30-Flow Index: A Novel Method to Report the Respiratory Support for Children on High-Flow Nasal Cannula
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Pediatrics, Pulmonary, 2021
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The Society of Critical Care Medicine's Critical Care Congress features internationally renowned faculty and content sessions highlighting the most up-to-date, evidence-based developments in critical care medicine. This is a presentation from the 2021 Critical Care Congress held virtually from January 31-February 12, 2021.

Sandeep Tripathi

Introduction/Hypothesis: High flow nasal cannula (HFNC) provides support to breathing by flow rate and FiO2. The weight of the patient impacts the degree of support. We devised a scoring system to report the degree of support using one number (flow rate×FiO2/weight). This retrospective chart review was conducted to validate this scoring system (flow Index, FI) in its ability to quantify and predict disease severity and outcome.

Methods: Children who were managed with HFNC in the hospital from 01/2015 to 11/2019 were identified from electronic medical records. Patients demographics and values of initial and max FI and index just prior to the ICU transfer were extracted from EMR. Patients that were missing in data points required to calculate the FI were excluded. Simple regression was used to determine the relationship between the outcome (length of stay, LOS) and individual components of the index and index itself. Multiple regression was performed to adjust for confounding variables. Statistical analysis was performed using R (v 4.0.0).

Results: 1537 patients met study criteria. The median age was 20 months, and the median duration on HFNC was 45 hours. 80.6% had a respiratory diagnosis. Median, initial, and max FI were 24.1 and 38.1, respectively. On simple linear regression, first and Max value of the score showed a significant correlation with LOS (r 0.25 and 0.31, p <0.001). The correlation for the index was stronger than the coefficients of the variables used to calculate them. FI remains significantly associated with increased LOS after controlling for other variables, including diagnoses and age. Patients in the 3rd and 4th quartile of the initial FI (24.1 – 42.9 and > 42.9) and patients in 2nd /3rd and 4th quartile for the max FI (20.6 – 38.1, 38.1 – 64.7 and > 64.7) had significantly higher LOS compared to patients on the 1st quartile. There was a significant -ve interaction between the FI and age (b= -0.004, p <0.001), indicating the difference in LOS for patients in the higher FI group decreases with age. Of the 195 patients who met the inclusion criteria for escalation of care to ICU, there was no significant correlation of FI with ICU length of stay.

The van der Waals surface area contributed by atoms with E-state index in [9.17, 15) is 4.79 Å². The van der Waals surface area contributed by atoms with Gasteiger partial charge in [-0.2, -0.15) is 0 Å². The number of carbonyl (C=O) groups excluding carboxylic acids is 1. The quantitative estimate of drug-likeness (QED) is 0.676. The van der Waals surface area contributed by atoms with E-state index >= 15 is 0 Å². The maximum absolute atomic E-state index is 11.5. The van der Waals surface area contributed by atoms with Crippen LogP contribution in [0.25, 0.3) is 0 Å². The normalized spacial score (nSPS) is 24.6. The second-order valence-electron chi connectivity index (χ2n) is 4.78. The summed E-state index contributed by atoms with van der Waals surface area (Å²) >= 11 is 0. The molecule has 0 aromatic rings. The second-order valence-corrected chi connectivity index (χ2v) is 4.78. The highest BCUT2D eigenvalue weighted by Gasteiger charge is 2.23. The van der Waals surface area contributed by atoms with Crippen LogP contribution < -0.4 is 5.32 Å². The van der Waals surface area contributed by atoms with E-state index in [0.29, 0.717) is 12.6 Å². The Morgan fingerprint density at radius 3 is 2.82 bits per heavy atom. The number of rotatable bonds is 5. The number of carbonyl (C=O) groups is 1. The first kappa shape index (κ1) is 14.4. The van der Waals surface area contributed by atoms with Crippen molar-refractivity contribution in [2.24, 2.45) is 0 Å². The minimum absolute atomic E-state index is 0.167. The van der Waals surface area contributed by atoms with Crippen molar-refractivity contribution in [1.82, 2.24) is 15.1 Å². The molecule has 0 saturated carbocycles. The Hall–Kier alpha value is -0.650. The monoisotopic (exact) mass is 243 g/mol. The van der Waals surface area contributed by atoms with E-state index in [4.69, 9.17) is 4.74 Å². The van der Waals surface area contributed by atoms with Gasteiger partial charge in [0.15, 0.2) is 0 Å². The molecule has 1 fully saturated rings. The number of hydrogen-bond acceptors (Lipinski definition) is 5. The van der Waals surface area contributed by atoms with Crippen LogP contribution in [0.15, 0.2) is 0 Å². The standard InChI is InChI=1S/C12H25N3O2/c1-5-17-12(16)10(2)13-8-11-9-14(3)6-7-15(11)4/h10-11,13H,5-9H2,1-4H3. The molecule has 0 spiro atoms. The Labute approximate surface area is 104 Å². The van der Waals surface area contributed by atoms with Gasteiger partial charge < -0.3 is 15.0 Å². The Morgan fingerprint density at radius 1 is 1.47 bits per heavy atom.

Conclusions: Flow index (FI) is a valid measure to assess the severity of illness. Respiratory support can be categorized based on FI Quartiles.



Meta Tag
Content Type Presentation
Knowledge Area Pediatrics
Knowledge Area Pulmonary
Knowledge Level Intermediate
Knowledge Level Advanced
Membership Level Select
Tag Oxygenation
Tag Ventilation
Year 2021
flow index
respiratory support
high flow nasal cannula
hospital length of stay
ICU transfers


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